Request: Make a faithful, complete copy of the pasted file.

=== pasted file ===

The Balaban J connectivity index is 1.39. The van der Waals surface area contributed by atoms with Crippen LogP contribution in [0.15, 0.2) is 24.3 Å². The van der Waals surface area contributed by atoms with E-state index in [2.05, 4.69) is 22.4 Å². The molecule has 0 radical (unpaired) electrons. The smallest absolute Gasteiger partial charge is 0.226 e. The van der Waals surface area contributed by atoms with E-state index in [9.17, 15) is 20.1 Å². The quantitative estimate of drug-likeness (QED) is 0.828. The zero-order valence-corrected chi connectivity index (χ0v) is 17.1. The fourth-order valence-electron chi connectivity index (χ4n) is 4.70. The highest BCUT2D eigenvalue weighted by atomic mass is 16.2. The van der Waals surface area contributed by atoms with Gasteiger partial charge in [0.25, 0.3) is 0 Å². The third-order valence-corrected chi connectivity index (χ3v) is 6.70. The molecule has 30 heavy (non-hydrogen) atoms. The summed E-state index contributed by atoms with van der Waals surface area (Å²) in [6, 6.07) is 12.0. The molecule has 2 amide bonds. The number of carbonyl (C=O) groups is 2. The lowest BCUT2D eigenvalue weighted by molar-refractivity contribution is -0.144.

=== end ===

The Balaban J connectivity index is 1.39. The van der Waals surface area contributed by atoms with Crippen LogP contribution in [0.15, 0.2) is 24.3 Å². The van der Waals surface area contributed by atoms with E-state index in [2.05, 4.69) is 22.4 Å². The molecule has 0 radical (unpaired) electrons. The smallest absolute Gasteiger partial charge is 0.226 e. The van der Waals surface area contributed by atoms with E-state index in [9.17, 15) is 20.1 Å². The quantitative estimate of drug-likeness (QED) is 0.828. The zero-order valence-corrected chi connectivity index (χ0v) is 17.1. The fourth-order valence-electron chi connectivity index (χ4n) is 4.70. The highest BCUT2D eigenvalue weighted by atomic mass is 16.2. The van der Waals surface area contributed by atoms with Gasteiger partial charge in [0.25, 0.3) is 0 Å². The third-order valence-corrected chi connectivity index (χ3v) is 6.70. The molecule has 30 heavy (non-hydrogen) atoms. The summed E-state index contributed by atoms with van der Waals surface area (Å²) in [6, 6.07) is 12.0. The molecule has 2 amide bonds. The number of carbonyl (C=O) groups is 2. The lowest BCUT2D eigenvalue weighted by molar-refractivity contribution is -0.144.